There are many different theories related to human growth and development as to how and why humans do what they do. This paper will discuss in summary three theories and how each related to human growth and development and will identify one influential theorist for each. Additional this paper will include different aspects of the life span perspective followed by an explanation on how heredity and the environment influence human development. Developmental theory can be described as a systematic statement of principles and a generalization that can provide framework to understand how and why people change as they grow in age. Theorists attempt to make sense out of observations and configure a story of the human journey in life from infancy all the way through adulthood (Berger, 2010).
Sigmund Freud, John Watson, and Jean Piaget will be the influential theorist discussed in this paper. Psychoanalytic theory is a theory of human development that holds that irrational, unconscious drives and motives, often originating in childhood, underlie human behavior (Berger, 2010 p. 17). (Berger, 2010) According to Freud, development in the first six years occurs in three stages, each characterized by sexual pleasure centered on a particular part of the body (p. 18). Infants experience the oral stage, early childhood experience the anal stage, followed by preschool years in experience with the phallic stage. In middle childhood, Freud stated the latency stage takes effect, in which a silent period that ends when he or she enters the genital stage at puberty. Freud was known to be the most famous theorist who thought that the development of a child stopped after puberty and the genital stage still continued throughout he or she’s adulthood (Berger, 2010).
It is difficult to identify the philosophical roots of psychoanalytic theory, because most psychoanalytic theorists would consider their roots to be in embryology, the biological study of the embryo from conception until the organism can survive on its own (Salkind & Lee, 2005 p. 565).
Behaviorism theory is a theory of human development that studies observable behavior. Behaviorism is also called learning theory, because it describes the laws and processes by which behavior is learned (Berger, 2010 p.19). According to Watson, a well known theorist he argued that, if psychology was the way to science, psychologists should focus and examine only what one could see or measure. Watson also stated if psychologists focus on behavior, they will realize that anything can be learned (Berger, 2010 p.19). Other psychologists, found that the unconscious motives and drives that theorist Freud spoke about were impossible to verify through the scientific method. Through research of other theorist they found that the guardians approach to potty training, for example did not determine the child’s personality later in life.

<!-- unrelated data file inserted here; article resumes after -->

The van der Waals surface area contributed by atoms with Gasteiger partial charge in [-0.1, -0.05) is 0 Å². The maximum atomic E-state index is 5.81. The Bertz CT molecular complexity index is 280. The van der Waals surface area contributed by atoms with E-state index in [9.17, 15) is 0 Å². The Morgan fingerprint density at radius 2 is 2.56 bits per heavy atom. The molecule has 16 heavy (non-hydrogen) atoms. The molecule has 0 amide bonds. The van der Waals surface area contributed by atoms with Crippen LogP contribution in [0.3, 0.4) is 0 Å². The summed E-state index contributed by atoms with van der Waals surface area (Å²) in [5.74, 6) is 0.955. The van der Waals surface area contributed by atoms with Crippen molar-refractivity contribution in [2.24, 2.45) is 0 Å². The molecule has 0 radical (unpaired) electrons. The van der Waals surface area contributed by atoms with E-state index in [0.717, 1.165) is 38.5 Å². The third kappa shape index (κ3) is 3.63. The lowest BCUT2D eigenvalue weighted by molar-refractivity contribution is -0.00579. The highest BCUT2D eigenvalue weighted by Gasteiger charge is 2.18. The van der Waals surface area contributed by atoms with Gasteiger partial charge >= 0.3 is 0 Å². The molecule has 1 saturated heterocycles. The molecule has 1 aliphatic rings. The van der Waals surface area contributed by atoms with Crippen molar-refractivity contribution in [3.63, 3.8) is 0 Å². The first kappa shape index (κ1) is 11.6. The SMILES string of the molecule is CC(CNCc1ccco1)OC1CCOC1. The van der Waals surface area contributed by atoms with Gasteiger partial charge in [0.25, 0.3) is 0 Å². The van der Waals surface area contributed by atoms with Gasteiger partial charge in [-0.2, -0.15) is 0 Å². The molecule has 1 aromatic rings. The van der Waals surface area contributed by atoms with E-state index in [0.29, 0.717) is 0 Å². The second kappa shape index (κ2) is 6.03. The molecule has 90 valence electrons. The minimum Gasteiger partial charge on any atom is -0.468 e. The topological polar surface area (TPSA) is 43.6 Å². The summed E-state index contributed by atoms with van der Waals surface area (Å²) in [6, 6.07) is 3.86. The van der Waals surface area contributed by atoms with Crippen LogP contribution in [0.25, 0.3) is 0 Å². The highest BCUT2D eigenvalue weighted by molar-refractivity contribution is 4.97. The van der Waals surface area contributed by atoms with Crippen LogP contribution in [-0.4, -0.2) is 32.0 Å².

(Salkind & Lee, 2005) the behavioral model makes the laws of learning and the influence of the environment paramount in the developmental process. Through such processes as classical conditioning and imitation, individuals learn what behaviors are most appropriate and lead to adaptive outcomes. Given that this model views development as a learned phenomenon, behaviors can be broken down into their basic elements (p. 566).
Cognitive theory is a theory of human development that focuses on changes in how people think over time. According to this theory, our thoughts shape our attitudes, beliefs, and behaviors (Berger, 2010 p.22).